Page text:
Rock Steady Boxing helps Parkinson’s patients fight back

A punching bag may not seem like the best medicine for Parkinson’s disease, but it seems to have helped students in the Rock Steady Boxing class at Pecos County Memorial Hospital in Fort Stockton.

Physical Therapy Director Jeremy Calzada and his brother Victor, a physical therapist assistant, put the class through a modified boxer’s routine, including walking an indoor track and punching a speed and heavy bag.

Calzada said the students have also suffered from heart problems and stroke.

Glenda Pasqua, a Fort Stockton resident who has Parkinson’s disease, helped bring Rock Steady Boxing to the local hospital. Walking around the track Thursday, Pasqua said she’s felt good since she started taking the class about two years ago. She was diagnosed with Parkinson’s about three years ago.

Thursday morning, she felt really dizzy.

“I was that close to not coming. By the time I’d been here 15 minutes, I’m fine. It’s amazing,” Pasqua said.

The father-in-law of one of her best friends has Parkinson’s disease. They researched it and found out about Rock Steady Boxing.

The Rock Steady website said it was founded in 2006 by former Marion County, Ind., prosecutor, Scott C. Newman, who has Parkinson’s, a movement disorder that can cause “deterioration of motor skills, balance, speech and sensory functions.”

“The Parkinson’s Disease Foundation estimates there are more than 1 million people in the United States diagnosed with Parkinson’s disease, and more than 60,000 people are diagnosed each year,” the site said.

Pasqua said her friend started calling the place that trains people for Rock Steady Boxing in Indianapolis, Ind. They told her friend there would not be an opening for a year to train someone, but she persisted and got the program to Fort Stockton.

“It was just a blessing that it happened like it did,” Pasqua said.

She said the classes don’t look like much, but when you don’t attend you can tell the difference.

Usually when the weather gets bad, Pasqua said she gets pneumonia, but this year she hasn’t had anything.

“It’s a magic little program and we’re so glad to have it,” Pasqua said. “And being so isolated from different places makes it even harder. It’s amazing we have this here so far from everything.”

Jeremy Calzada said the class started about two years ago. He said Pasqua and others bought the research to him and said they would pay for training if they would bring their know-how back and teach it to them.

“Most of the time you try to keep the heart rate up, keep the blood flow going to the brain and you’re on that left, right, left, right. The same thing goes with the legs. Most of the time what happens in the brain with Parkinson’s is they get shut down to where left and right want to move at the same time,” Jeremy Calzada said.

He offers his classes on Mondays, Tuesdays and Thursdays for 45 minutes to an hour. Jeremy Calzada said he lets them rest if they want to, or if they’re done. Some participants really challenge themselves to get to the next level, he said.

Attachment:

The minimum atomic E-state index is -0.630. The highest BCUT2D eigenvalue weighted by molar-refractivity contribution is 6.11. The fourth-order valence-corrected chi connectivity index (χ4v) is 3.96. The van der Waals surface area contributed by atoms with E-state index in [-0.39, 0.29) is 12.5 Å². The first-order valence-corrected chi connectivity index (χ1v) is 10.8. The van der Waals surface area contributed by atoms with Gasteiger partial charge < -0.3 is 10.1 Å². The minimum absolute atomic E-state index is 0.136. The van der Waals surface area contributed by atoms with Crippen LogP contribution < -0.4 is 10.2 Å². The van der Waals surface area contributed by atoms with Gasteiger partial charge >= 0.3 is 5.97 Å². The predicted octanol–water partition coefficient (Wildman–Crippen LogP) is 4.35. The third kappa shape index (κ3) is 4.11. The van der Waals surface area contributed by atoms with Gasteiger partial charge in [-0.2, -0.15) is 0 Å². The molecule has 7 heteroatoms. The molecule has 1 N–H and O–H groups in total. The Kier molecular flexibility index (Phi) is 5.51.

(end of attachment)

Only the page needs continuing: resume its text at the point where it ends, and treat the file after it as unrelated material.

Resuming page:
“It starts off with stretches and rotates to some balance. Then we start getting the heart rate up with agility stuff with the (rope) ladder and the pushups and the ball kick. This is the big program right here, incorporating the boxing routine,” Jeremy Calzada said.

The rope ladder is on the floor and participants use it to walk backward and forward and do routines to increase agility. The push ups are done against the mirror wall of the aerobics room of the Physical Therapy and Wellness Center.

Jeremy Calzada said he has had patients come in with walkers and canes, but once they started class they were no longer needed.

“That’s why it becomes so addictive. They notice when they take a week or two weeks off, they can feel their body changing in a different direction,” he said.

Along with Jeremy and Victor Calzada, there is a part-time physical therapist, Lydia May. Jeremy Calzada also does home health and has a physical therapist assistant that works with him on that.

He hopes to hire another physical therapist assistant from Odessa College because he needs the help.

Odessa residents Jim Prichard, who was diagnosed with Parkinson’s disease about 20 years ago, found out about Rock Steady Boxing through his doctor in Lubbock. Thursday was his first day.

“I’ve heard about it. I know they do wonders with some people. I’m a little tired. I’m getting my blood circulating good,” Prichard said.

He said he feels awkward and clumsy and has no sense of smell and not much of a sense of taste anymore.

“I don’t know if it’s going to help that problem … but I hope it does,” Prichard said.

He added that everyone at the Fort Stockton hospital has been really nice and friendly.

David Young of Fort Stockton has been attending the Rock Steady classes for a little more than a year.

“I had a hole in my colon and I was in the hospital in Odessa for six months. I had three operations. I almost died twice and when I got down here, I weighed 119 pounds and all I could move was my neck,” said Young, who is 75.

At 5-foot-eight, he said he now weighs 170, which he said has to be “all muscle now.”

Young said he attends classes weekly and works out all the time.

“It’s a wonderful class. It improves the personality of everybody that gets involved in it. I like it a lot,” he added.

The hospital may be reached at 432-336-2004 and the email address is pcmh@rsbaffiliate.com.

Maria De La Rocha and Diana Mesa test their pugilistic skills at Rock Steady Boxing at Pecos County Memorial Hospital in Fort Stockton on March 15.

Ruth Campbell/Odessa American

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